The Z10PE-D8 WS will be priced at $599 and will be available soon.

 

POST A COMMENT

33 Comments

View All Comments

  • icrf - Monday, September 15, 2014 - link

    I would probably prefer the Asus X99 Deluxe over the X99 WS. It looks like you get extra x16 slots (7 instead of 5) and support for Xeon/ECC memory, and you lose wifi, all for an additional $150. Reply
  • mapesdhs - Monday, September 15, 2014 - link

    The differences go way beyond mere slot quantity, etc. For some, compatibility with RAID
    cards, etc. will be critical. What I like about the WS boards is they have the same oc features
    & abilities as the ROG series. Excellent results with the P9X79 WS (though the E followon
    didn't seem to be quite as good).

    Ian.
    Reply
  • MrSpadge - Monday, September 15, 2014 - link

    Regarding Xeon OC: can you adjust the divider / strap / whatever they call it for higher BCLK base frequencies? E.g. 166 MHz instead of 100 MHz Reply
  • extide - Monday, September 15, 2014 - link

    In the past (with E5 v1/v2) you have not been able to do this. I would assume the v3's would be the same. Reply
  • Senti - Monday, September 15, 2014 - link

    Is there anyone able to explain or provide graph how CPU PCI-E lanes are connected to slots in ASUS X99-E WS? I'm especially interested in diagram for 28-lane CPUs. Reply
  • vred - Monday, September 15, 2014 - link

    You can download manuals and read up on this in details; in short, you get x16 with 4 slots populated and x8 with 7 slots populated (except top one is still x16). Reply
  • athanor - Monday, September 15, 2014 - link

    I ask myself whether that might be interesting to those that might want to get the i7 5820K processor with 28 PCI Express 3.0 lanes - does the WS motherboard get around this limitation by offering x16 for 4 slots regardless of processor.... Reply
  • vred - Monday, September 15, 2014 - link

    Yeah, talking about some massive PLX-ing here. :) 64 PCIe lanes total for the 7 slots! Reply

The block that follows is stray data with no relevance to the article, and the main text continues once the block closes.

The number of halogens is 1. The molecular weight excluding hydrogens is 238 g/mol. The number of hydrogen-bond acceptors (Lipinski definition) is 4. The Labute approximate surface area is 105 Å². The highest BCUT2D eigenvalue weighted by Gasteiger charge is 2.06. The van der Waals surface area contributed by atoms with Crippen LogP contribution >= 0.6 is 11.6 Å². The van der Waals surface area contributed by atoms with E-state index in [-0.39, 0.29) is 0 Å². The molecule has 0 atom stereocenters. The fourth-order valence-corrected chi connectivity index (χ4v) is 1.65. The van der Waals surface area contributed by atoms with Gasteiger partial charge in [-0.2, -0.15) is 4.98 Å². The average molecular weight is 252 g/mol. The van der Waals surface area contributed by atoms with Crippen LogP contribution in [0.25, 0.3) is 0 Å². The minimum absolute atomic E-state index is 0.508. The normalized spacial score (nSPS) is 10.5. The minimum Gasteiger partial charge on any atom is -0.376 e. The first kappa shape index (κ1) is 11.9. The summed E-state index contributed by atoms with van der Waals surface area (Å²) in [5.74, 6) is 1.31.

• themeinme75 - Monday, September 15, 2014 - link

    I think there is a slight error in the article acording to asus specs page it is Expansion Slots
    7 x PCIe 3.0/2.0 x16 (single x16 or dual x16/x16 or triple x16/x16/x16 or quad x16/x16/x16/x16 or seven x16/x8/x8/x8/x16/x8/x8)
    Reply
  • themeinme75 - Monday, September 15, 2014 - link

    I was also curious this is from the manual...BTW thank you google docs so i could copy from PDF..... umm so the manual says one but the specs pages says another. so I am not sure how this all works out if you also install and M2 and TB2
    Expansion slots 40-LANE CPU
    7 x PCI Express 3.0/2.0 x16 slots* (single at x16, dual at x16/x16,
    triple at x16/x16/x16, quad at x16/x16/x16/x16, seven at x16/x8/x8/x8/x8/x8/X8)
    28-LANE CPU
    7 x PCI Express 3.0/2.0 x16 slots* (single at x16, dual at x16/x16, triple at x16/x16/x16, quad atx16/x16/x16/x16, seven at x16/x8/x8/x8/x8/x8/X8)
    * The PCIe x16_2's default setting is in Auto mode that automatically optimizes the system bandwidth. The PCIe x16_2 automatically runs at x2 mode with ASUS Thunderbolt EX card installed on PCIe x16_2 slot.

    ...AND ...
    M.2 Support*
    This motherboard features the M.2 slot, which shares bandwidth with PCI Express 3.0 x4 slot
    to speed up data transfer up to 32 Gb/s. This helps enhance the performance of your SSD
    (Solid State Drive) that is dedicated only to the operating system.
    * Supports PCIe mode only.
    Reply

Log in

Don't have an account? Sign up now